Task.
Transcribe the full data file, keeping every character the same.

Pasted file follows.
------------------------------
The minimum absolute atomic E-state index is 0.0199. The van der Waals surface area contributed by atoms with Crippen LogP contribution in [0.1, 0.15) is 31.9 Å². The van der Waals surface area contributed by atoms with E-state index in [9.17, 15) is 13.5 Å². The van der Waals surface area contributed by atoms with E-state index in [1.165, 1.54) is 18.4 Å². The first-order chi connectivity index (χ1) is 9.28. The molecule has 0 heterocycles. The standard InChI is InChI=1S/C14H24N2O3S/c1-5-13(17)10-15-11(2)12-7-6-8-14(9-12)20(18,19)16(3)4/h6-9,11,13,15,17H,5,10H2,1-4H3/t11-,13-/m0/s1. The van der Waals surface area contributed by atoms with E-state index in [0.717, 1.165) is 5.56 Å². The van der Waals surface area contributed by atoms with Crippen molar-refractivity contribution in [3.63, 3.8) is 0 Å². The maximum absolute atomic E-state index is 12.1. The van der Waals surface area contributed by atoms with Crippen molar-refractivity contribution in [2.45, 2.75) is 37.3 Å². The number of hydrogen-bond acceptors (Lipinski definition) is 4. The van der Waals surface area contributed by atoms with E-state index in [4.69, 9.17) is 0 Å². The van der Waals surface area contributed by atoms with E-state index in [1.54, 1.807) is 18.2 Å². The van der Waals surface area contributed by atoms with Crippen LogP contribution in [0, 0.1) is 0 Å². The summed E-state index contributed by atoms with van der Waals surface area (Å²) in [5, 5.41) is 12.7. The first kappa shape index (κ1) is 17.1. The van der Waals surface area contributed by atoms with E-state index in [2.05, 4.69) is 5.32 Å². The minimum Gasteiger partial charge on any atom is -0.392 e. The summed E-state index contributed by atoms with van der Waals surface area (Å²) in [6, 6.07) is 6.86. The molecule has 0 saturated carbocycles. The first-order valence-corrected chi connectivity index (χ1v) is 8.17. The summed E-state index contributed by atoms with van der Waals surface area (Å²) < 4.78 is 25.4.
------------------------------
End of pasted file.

The minimum absolute atomic E-state index is 0.0199. The van der Waals surface area contributed by atoms with Crippen LogP contribution in [0.1, 0.15) is 31.9 Å². The van der Waals surface area contributed by atoms with E-state index in [9.17, 15) is 13.5 Å². The van der Waals surface area contributed by atoms with E-state index in [1.165, 1.54) is 18.4 Å². The first-order chi connectivity index (χ1) is 9.28. The molecule has 0 heterocycles. The standard InChI is InChI=1S/C14H24N2O3S/c1-5-13(17)10-15-11(2)12-7-6-8-14(9-12)20(18,19)16(3)4/h6-9,11,13,15,17H,5,10H2,1-4H3/t11-,13-/m0/s1. The van der Waals surface area contributed by atoms with E-state index in [0.717, 1.165) is 5.56 Å². The van der Waals surface area contributed by atoms with Crippen molar-refractivity contribution in [3.63, 3.8) is 0 Å². The maximum absolute atomic E-state index is 12.1. The van der Waals surface area contributed by atoms with Crippen molar-refractivity contribution in [2.45, 2.75) is 37.3 Å². The number of hydrogen-bond acceptors (Lipinski definition) is 4. The van der Waals surface area contributed by atoms with E-state index in [4.69, 9.17) is 0 Å². The van der Waals surface area contributed by atoms with E-state index in [1.54, 1.807) is 18.2 Å². The van der Waals surface area contributed by atoms with Crippen LogP contribution in [0, 0.1) is 0 Å². The summed E-state index contributed by atoms with van der Waals surface area (Å²) in [5, 5.41) is 12.7. The first kappa shape index (κ1) is 17.1. The van der Waals surface area contributed by atoms with E-state index in [2.05, 4.69) is 5.32 Å². The minimum Gasteiger partial charge on any atom is -0.392 e. The summed E-state index contributed by atoms with van der Waals surface area (Å²) in [6, 6.07) is 6.86. The molecule has 0 saturated carbocycles. The first-order valence-corrected chi connectivity index (χ1v) is 8.17. The summed E-state index contributed by atoms with van der Waals surface area (Å²) < 4.78 is 25.4.